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The voice of Scotland’s vibrant voluntary sector

Published by Scottish Council for Voluntary Organisations

TFN is published by the Scottish Council for Voluntary Organisations, Mansfield Traquair Centre, 15 Mansfield Place, Edinburgh, EH3 6BB. The Scottish Council for Voluntary Organisations (SCVO) is a Scottish Charitable Incorporated Organisation. Registration number SC003558.

An expert’s guide to applying for funding

This opinion piece is about 9 years old

Sandra Hogg provides some hints and tips on attracting money to your cause

With over £350m worth of funding available on the new Funding Scotland website, voluntary and community groups have no excuse not to chase those pounds.

But finding who has money locally and nationally is just the first step to raising the much needed cash to refurbish your community building or back a new local arts festival.

The next important move is to check your organisation is eligible for the particular fund – there’s no point in spending time filling in forms that will fall at the first hurdle. Funders want to hear from the right organisations, so if you’re in doubt, give them a ring to discuss it. Many funders have people waiting at the other end of the phone, desperate to give you some advice.

An expert’s guide to applying for funding

Funders want winners, so blow your own trumpet. Make sure you can show how your proposal is different to all the rest.

Sandra Hogg

Funders want winners, so blow your own trumpet. Make sure you can show how your proposal is different to all the rest. Highlight the unique benefits you have to offer your community.

Ensure your application also stands out by being clear about what you want to do. Funders often complain about applications that haven’t stated what the funding will be spent on.

So, make sure you demonstrate why your community needs your project; outline what you’re going to do; highlight the other community stakeholders or advocates that are involved, such as councillors, MSPs and local businesses; and have a clear budget. You need to know what success looks like from the start so you can tell potential funders how you will measure it.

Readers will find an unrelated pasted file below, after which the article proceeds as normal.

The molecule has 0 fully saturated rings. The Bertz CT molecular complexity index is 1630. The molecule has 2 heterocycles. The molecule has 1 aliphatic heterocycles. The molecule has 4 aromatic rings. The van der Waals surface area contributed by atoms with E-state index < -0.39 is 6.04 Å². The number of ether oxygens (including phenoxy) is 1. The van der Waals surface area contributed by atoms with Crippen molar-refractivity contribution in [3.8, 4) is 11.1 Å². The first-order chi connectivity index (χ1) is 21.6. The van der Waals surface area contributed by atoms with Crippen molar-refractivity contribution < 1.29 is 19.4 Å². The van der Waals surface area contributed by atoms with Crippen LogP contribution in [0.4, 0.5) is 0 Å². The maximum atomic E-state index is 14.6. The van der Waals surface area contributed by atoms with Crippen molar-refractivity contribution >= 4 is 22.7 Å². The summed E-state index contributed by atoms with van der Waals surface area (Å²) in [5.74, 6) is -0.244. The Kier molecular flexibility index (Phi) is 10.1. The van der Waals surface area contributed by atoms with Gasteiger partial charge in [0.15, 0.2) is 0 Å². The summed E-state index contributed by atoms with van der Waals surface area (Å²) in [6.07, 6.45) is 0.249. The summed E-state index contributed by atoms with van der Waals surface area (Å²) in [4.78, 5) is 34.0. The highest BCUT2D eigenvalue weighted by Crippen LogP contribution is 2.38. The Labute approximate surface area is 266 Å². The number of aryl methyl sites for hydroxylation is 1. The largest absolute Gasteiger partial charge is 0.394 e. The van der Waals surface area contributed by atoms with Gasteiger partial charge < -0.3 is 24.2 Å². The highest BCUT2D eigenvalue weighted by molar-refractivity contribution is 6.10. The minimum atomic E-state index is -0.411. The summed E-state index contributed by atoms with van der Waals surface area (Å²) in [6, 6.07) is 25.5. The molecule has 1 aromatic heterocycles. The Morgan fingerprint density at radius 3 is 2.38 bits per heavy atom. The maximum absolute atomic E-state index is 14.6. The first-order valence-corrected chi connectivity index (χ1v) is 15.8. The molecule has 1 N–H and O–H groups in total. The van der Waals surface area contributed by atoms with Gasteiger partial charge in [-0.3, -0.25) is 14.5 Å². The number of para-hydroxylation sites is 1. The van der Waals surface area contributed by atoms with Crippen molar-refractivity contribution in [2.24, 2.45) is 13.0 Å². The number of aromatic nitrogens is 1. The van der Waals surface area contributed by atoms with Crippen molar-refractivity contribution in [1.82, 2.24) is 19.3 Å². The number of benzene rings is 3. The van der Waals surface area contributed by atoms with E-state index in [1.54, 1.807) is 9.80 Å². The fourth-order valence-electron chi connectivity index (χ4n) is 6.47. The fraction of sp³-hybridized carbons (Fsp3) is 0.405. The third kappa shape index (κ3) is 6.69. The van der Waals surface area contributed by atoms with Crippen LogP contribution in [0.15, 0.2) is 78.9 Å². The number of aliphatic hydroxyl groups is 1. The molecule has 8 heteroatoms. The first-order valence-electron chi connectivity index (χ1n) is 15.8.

One common mistake is leaving it too late. Check out the application deadlines and apply for funds well in advance of when you need them. Also, read the small print. If you’re applying for a large grant you may need a certified statement of income and expenditure which has to be prepared by an accountant. Check out the conditions of grant in detail.

Be positive amd believe in your project but be prepared for rejection. UK funders are overwhelmed with applications every year and much as they would love to, can’t fund everyone.

Don’t try to contort your project to fit in with the mission of an inappropriate funder. Funders will spot this and if they don’t it could send your project spiralling off in the wrong direction, making it harder to sustain in the long-term.

It is also worth taking a look at the Scottish Council for Voluntary Organisations' guide How to Raise Funds, which provides detailed support on filling in a funding applicaition.

Finally, don’t give up. Keep looking on Funding Scotland to check whether there are new funds opening up or new criteria that fits your needs. There is no such thing as a typical funder, each one is different and your very own Fairy Godfunder could be at the top of your next search.

Sandra Hogg is a development officer at the Scottish Council for Voluntary Organisations and works on Funding Scotland.